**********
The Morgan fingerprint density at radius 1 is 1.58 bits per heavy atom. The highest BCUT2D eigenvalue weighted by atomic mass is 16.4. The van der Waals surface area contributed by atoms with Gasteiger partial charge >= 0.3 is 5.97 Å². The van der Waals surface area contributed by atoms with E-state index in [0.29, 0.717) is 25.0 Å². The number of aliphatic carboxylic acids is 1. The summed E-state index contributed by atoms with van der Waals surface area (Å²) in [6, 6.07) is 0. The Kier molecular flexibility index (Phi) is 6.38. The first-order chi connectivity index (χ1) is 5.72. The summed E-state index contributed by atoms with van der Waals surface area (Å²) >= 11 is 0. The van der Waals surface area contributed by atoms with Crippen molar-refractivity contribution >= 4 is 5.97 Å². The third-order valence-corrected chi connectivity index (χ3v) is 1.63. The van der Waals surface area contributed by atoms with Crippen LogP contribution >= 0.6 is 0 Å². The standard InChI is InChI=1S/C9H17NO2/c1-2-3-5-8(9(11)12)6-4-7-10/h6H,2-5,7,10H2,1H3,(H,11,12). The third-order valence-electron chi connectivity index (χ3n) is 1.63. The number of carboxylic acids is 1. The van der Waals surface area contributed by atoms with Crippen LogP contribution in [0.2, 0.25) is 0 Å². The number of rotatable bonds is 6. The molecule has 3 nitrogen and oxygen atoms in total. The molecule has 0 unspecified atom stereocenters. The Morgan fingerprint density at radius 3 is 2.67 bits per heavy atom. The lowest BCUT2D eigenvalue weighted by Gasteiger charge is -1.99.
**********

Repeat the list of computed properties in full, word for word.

The Morgan fingerprint density at radius 1 is 1.58 bits per heavy atom. The highest BCUT2D eigenvalue weighted by atomic mass is 16.4. The van der Waals surface area contributed by atoms with Gasteiger partial charge >= 0.3 is 5.97 Å². The van der Waals surface area contributed by atoms with E-state index in [0.29, 0.717) is 25.0 Å². The number of aliphatic carboxylic acids is 1. The summed E-state index contributed by atoms with van der Waals surface area (Å²) in [6, 6.07) is 0. The Kier molecular flexibility index (Phi) is 6.38. The first-order chi connectivity index (χ1) is 5.72. The summed E-state index contributed by atoms with van der Waals surface area (Å²) >= 11 is 0. The van der Waals surface area contributed by atoms with Crippen molar-refractivity contribution >= 4 is 5.97 Å². The third-order valence-corrected chi connectivity index (χ3v) is 1.63. The van der Waals surface area contributed by atoms with Crippen LogP contribution >= 0.6 is 0 Å². The standard InChI is InChI=1S/C9H17NO2/c1-2-3-5-8(9(11)12)6-4-7-10/h6H,2-5,7,10H2,1H3,(H,11,12). The third-order valence-electron chi connectivity index (χ3n) is 1.63. The number of carboxylic acids is 1. The van der Waals surface area contributed by atoms with Crippen LogP contribution in [0.2, 0.25) is 0 Å². The number of rotatable bonds is 6. The molecule has 3 nitrogen and oxygen atoms in total. The molecule has 0 unspecified atom stereocenters. The Morgan fingerprint density at radius 3 is 2.67 bits per heavy atom. The lowest BCUT2D eigenvalue weighted by Gasteiger charge is -1.99.